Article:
HOMILY for Memorial of St Lawrence Ruiz and Companion Martyrs
Jesus reveals the kind of Christ he is: one who “must suffer many things”, and in every age and every place, those who are called Christians must follow him in this, in the hope of being raised with Christ.
Today we recall sixteen Christians who followed the king of martyrs to the Cross in Japan. These sixteen, both ordained and lay, are predominantly Dominican saints, but the saint I want to remember especially is one Lawrence Ruiz, the first Filipino martyr after whom I have taken my religious name.
Lorenzo was born in Manila, the Philippines, and he was educated by the Dominicans and hired by them as a scribe. He was married with children, was a member of the Rosary Confraternity, and sacristan at the Dominican church - a church you can still visit - in Binondo, a suburb of Manila.
In 1636, he was accused of being involved in a crime, and if he was found guilty, he would have been killed. Lorenzo feared that the Spanish authorities would be prejudiced against him since he was born of Chinese and Filipino parents, and so he fled to the Dominicans for help. They put him on a ship with Dominican missionaries so that he could escape the Philippines. Lorenzo thought they were headed for Macao, but instead the missionaries were bound for Nagasaki to help the fiercely persecuted Christians of Japan.
Lorenzo, then, was in the wrong place at the wrong time; he had hoped to escape death, but within days of arriving in Japan he was arrested, and 14 months later he died from terrible torture on 29th September 1637. But “for everything there is a season and a time”, and in God’s Providence, this was Lorenzo’s time, and so, he was given the grace to embrace his death at Nagasaki. But there was a crucial difference between the death that awaited him in Manila, and what he endured in Japan.
HOMILY for the Exaltation of the Holy Cross
A friend and I visited the National Museum of Scotland recently and there were so many things to see that we rushed around from one exhibit to another. But one display had us transfixed with morbid fascination. It was called ‘The Maiden’, a beheading machine made in Scotland in 1564, some two centuries before the French Revolution and the guillotine, and over 150 people had been executed by it. Today’s feast also seems to have at its centre an instrument of torture and execution, and it may appear somewhat gruesome or shocking, or even repulsive, to celebrate the cross. And it would be so, were it not for who the Victim of the Holy Cross is, and what he accomplished through it.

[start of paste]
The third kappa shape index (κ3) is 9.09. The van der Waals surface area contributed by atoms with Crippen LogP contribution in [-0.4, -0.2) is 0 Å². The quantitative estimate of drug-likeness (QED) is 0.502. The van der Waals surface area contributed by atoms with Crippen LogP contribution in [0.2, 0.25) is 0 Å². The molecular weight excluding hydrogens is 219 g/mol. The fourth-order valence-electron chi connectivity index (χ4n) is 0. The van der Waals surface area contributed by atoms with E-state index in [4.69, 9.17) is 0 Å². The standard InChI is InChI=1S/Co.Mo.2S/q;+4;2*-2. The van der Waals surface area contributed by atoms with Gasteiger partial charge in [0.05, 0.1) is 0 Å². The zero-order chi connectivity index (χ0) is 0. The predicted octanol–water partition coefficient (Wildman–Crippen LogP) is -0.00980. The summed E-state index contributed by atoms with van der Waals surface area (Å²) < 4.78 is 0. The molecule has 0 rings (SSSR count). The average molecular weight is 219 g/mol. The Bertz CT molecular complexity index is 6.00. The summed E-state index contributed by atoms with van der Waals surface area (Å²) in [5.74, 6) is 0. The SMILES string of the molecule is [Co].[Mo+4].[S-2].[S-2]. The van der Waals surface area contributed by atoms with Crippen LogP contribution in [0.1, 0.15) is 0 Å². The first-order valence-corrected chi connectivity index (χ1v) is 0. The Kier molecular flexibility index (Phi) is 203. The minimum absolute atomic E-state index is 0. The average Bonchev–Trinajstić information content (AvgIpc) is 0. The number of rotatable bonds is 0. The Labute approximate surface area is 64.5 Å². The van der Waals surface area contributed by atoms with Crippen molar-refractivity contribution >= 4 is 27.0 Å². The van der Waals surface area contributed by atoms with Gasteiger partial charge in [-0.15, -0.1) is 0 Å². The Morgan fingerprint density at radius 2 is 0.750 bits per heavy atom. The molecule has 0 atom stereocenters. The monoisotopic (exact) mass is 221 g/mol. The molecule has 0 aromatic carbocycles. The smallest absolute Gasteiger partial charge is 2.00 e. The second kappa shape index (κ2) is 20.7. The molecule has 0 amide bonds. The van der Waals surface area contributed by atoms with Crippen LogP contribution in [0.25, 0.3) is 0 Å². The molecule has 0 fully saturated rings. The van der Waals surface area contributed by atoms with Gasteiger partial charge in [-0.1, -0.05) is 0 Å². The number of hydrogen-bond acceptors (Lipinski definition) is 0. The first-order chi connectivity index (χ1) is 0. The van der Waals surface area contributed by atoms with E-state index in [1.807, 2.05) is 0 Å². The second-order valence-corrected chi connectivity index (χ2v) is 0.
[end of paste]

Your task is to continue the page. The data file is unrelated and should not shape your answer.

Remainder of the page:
For God chose to mount the wood of the Cross as his means of showing the world the depths of his love for Mankind: a sacrificial love that is stronger than death, that conquers human violence, and that ends the reign of sin. The vertical and horizontal arms of the Cross thus remind us of God’s love that reconciles Man with God, and unites us to one another, through Christ who is our peace and reconciliation. At the same time, the Cross reminds us of the sufferings of humanity and of the wicked deeds we’re capable of inflicting on one another; a reminder of the wickedness of sin that Christ overcame on the Cross, and also that God is with us in our pain and suffering. Hence, the Cross reveals on the one hand the goodness of God and, on the other hand, the evil of sin.
Thus, the Cross becomes the true Tree of the Knowledge of Good and Evil. In Eden, Adam and Eve disobeyed God and ate the fruit of that tree, greedy for the devil’s false promise of divinity, and so, by choosing to trust in another than God, their friendship with God was ruptured. But now, through Christ’s obedience and perfect trust in God, that dynamic is overturned. For, on the Cross, Jesus restores mankind to friendship with God and becomes the health-giving fruit of the Tree of Life, so that, whoever looks at it shall live. But we’re not invited to just look at the Cross but, moreover, to take up our Cross and to follow Christ: to follow him by learning to conquer sin in our hearts, to master our selfish desires, and above all, by learning to love.
Again, Mary is just a boss.
I get it! I finally understand what it means to have moments of stormy seas, but to be rooted in the knowledge of Jesus sleeping in your boat. I’ve been searching for that peace for a long time.
Thank you thank you thank you Mary, for letting me be your slave and pouring out your love. Confine me, in the chains of confidence in you and in your son.